Maya Hayuk is an American multidisciplinary artist, famous for her paintings and enormous murals that can be seen all around the world. Her pieces have composite, and yet harmonized structure and form, emphasized through the use of exuberant and lush colors, and shades. This painter absorbs immediate encirclement, processes it in her imagination by adding psychedelic experience and a mix of the popular culture referents, and then represents it to the viewers in her artworks. Maya’s paints contain a certain sexual and spiritual note, expressed by bright geometric compositions, and made of a waste spectrum of materials like ink, acrylic, spray color, tape, and wheat paste. Hayuk’s artworks are amazingly large, but also attractive and gentle at the same time.
Maya Hayuk was born in 1969 in Baltimore, Maryland. Her parents are psychology and geography professors, who encouraged Maya since she was young, to pursue inspiration by exploring, discovering and traveling around the globe. Frequent moving has marked not only Hayuk’s personal and student life but also her professional. The best proof is her works influenced by Ukrainian Easter Eggs, outer space, Africa, Mexican woven blankets, Mandalas, and Rorschach tests. She lived in Richmond, Boston, Toronto, and San Francisco until she settled down in Brooklyn. Maya holds a degree in Interrelated Media from the Massachusetts College of Art and has studied at the Ontario College of Art and Design in Toronto, at the University of Odessa in Ukraine and at the Skowhegan School of Painting and Sculpture in Maine. In her twenties, Hayuk showed interest in religion, performance art, sound sculpture, and film. Someone would describe her as hyperactive. Her thirst for music is saturated by listening to it, or by producing it with her band called Open Arms.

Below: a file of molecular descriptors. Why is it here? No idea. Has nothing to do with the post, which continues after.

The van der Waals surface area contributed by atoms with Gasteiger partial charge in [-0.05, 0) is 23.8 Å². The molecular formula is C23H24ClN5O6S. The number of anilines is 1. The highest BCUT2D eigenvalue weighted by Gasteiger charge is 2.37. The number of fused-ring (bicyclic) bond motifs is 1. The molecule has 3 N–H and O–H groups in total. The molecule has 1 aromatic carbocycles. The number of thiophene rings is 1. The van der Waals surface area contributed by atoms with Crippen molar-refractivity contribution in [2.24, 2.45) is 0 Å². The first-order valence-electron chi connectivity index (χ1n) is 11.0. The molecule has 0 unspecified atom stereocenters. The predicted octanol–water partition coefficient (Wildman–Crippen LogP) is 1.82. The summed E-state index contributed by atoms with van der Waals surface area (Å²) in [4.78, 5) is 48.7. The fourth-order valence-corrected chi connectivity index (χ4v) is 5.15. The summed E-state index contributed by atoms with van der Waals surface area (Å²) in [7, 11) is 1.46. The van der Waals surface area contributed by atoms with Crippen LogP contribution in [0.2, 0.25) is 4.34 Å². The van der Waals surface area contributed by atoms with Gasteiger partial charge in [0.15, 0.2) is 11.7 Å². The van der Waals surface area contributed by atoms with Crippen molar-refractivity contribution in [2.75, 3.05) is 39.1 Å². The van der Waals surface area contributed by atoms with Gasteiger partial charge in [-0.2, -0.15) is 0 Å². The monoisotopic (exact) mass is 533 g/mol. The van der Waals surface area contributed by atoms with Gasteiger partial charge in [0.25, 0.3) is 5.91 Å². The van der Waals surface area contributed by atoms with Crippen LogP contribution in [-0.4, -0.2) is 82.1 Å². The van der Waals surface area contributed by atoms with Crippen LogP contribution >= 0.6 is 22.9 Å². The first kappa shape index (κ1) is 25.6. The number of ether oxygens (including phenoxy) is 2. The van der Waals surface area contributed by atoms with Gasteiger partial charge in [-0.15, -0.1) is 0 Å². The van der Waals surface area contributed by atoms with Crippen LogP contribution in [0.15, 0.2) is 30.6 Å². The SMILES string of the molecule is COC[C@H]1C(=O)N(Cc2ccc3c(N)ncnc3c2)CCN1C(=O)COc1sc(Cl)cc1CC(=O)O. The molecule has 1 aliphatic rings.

Massively scaled murals and paintings are something that has to be seen in person, in order to understand and feel the stimulating potential of her art. So much attention is given to the preparation and details, by analyzing the environment, the light, and the architecture in order to answer the question: What can be added or taken away to produce the best possible effect? Maya describes her pieces as ‘bright, massive, intricate and joyful’. She is a sculptor, a photographer, a printmaker, and an illustrator all at once. Hayuk’s abstract, often monumental paintings made of symmetrical patterns thrill observer’s imagination with vivid and catchy colors. She is also known for collaboration, both in her mural installations as in music. Cooperation with other artists helps her to better understand her paintings. Hayuk made different artworks to support music, from album covers, posters, and videos to stage sets for The Beastie Boys, Rye Rye/M.I.A, The Akron Family, TV on the Radio, and The Flaming Lips.
From 2005-2011 the artist has curated and produced the This Wall Could be Your Life mural project on the exterior walls of the legendary Monster Island/Secret Project Robot in Williamsburg, Brooklyn. In 2008 the author also curated an exhibition called Apocabliss at the Alice Gallery in Brussels. From 2002 Hayuk is a member of the Barnstormers artist collective together with Swoon, David Ellis, Doze Green and Ryan McGinness. She also published two books, the first one Just Good Vibes from 2007 and the second Round the Way from 2010. Her hand-made screen prints are released in London with the help of the Pictures on Walls. Maya has painted wall-size murals from New York and Honolulu to Cologne. Her works have been shown in solo exhibitions and commissions at places like The Hammer Museum, LA in 2013, The Museum of Contemporary Canadian Art, Toronto in 2013, the Bonnefanten Museum, Maastricht in 2012, and the Socrates Sculpture Park, New York in 2011. Maya's work has been included in group exhibitions such as Streetopia at the Luggage Store in San Francisco in 2012, Black & White Outer Space at the Secret Project Robot in Brooklyn in 2011, and Rojo Nova at the Museum of Image and Sound, Sao Paulo in 2010.
Featured image: Maya Hayuk - In front of her mural - Photo by Dimitrios Cambouris, via hufftingtonpost.com
All images used for illustrative purpose only